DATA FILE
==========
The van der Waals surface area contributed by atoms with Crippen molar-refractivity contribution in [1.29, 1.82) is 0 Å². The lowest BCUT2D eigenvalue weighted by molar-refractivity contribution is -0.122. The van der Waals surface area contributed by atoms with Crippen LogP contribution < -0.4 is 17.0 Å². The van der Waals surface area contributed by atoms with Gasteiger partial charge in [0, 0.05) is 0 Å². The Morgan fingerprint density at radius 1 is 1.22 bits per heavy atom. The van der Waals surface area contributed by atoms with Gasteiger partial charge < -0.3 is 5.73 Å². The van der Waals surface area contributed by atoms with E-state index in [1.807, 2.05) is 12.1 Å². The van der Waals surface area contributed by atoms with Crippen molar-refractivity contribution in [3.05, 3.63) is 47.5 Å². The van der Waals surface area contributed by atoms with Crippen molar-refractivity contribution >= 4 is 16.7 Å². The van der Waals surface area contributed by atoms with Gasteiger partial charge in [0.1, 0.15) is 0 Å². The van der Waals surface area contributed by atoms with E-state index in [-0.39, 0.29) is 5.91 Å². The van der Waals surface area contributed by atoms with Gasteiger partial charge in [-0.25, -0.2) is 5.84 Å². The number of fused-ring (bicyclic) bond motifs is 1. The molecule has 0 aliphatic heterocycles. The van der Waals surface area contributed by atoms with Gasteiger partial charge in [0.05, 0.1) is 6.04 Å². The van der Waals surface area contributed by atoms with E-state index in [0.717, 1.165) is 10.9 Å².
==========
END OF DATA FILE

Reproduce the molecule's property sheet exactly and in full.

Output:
The van der Waals surface area contributed by atoms with Crippen molar-refractivity contribution in [1.29, 1.82) is 0 Å². The lowest BCUT2D eigenvalue weighted by molar-refractivity contribution is -0.122. The van der Waals surface area contributed by atoms with Crippen LogP contribution < -0.4 is 17.0 Å². The van der Waals surface area contributed by atoms with Gasteiger partial charge in [0, 0.05) is 0 Å². The Morgan fingerprint density at radius 1 is 1.22 bits per heavy atom. The van der Waals surface area contributed by atoms with Gasteiger partial charge < -0.3 is 5.73 Å². The van der Waals surface area contributed by atoms with E-state index in [1.807, 2.05) is 12.1 Å². The van der Waals surface area contributed by atoms with Crippen molar-refractivity contribution in [3.05, 3.63) is 47.5 Å². The van der Waals surface area contributed by atoms with Crippen molar-refractivity contribution >= 4 is 16.7 Å². The van der Waals surface area contributed by atoms with Gasteiger partial charge in [0.1, 0.15) is 0 Å². The van der Waals surface area contributed by atoms with E-state index in [-0.39, 0.29) is 5.91 Å². The van der Waals surface area contributed by atoms with Gasteiger partial charge in [-0.25, -0.2) is 5.84 Å². The number of fused-ring (bicyclic) bond motifs is 1. The molecule has 0 aliphatic heterocycles. The van der Waals surface area contributed by atoms with Gasteiger partial charge in [0.05, 0.1) is 6.04 Å². The van der Waals surface area contributed by atoms with E-state index in [0.717, 1.165) is 10.9 Å².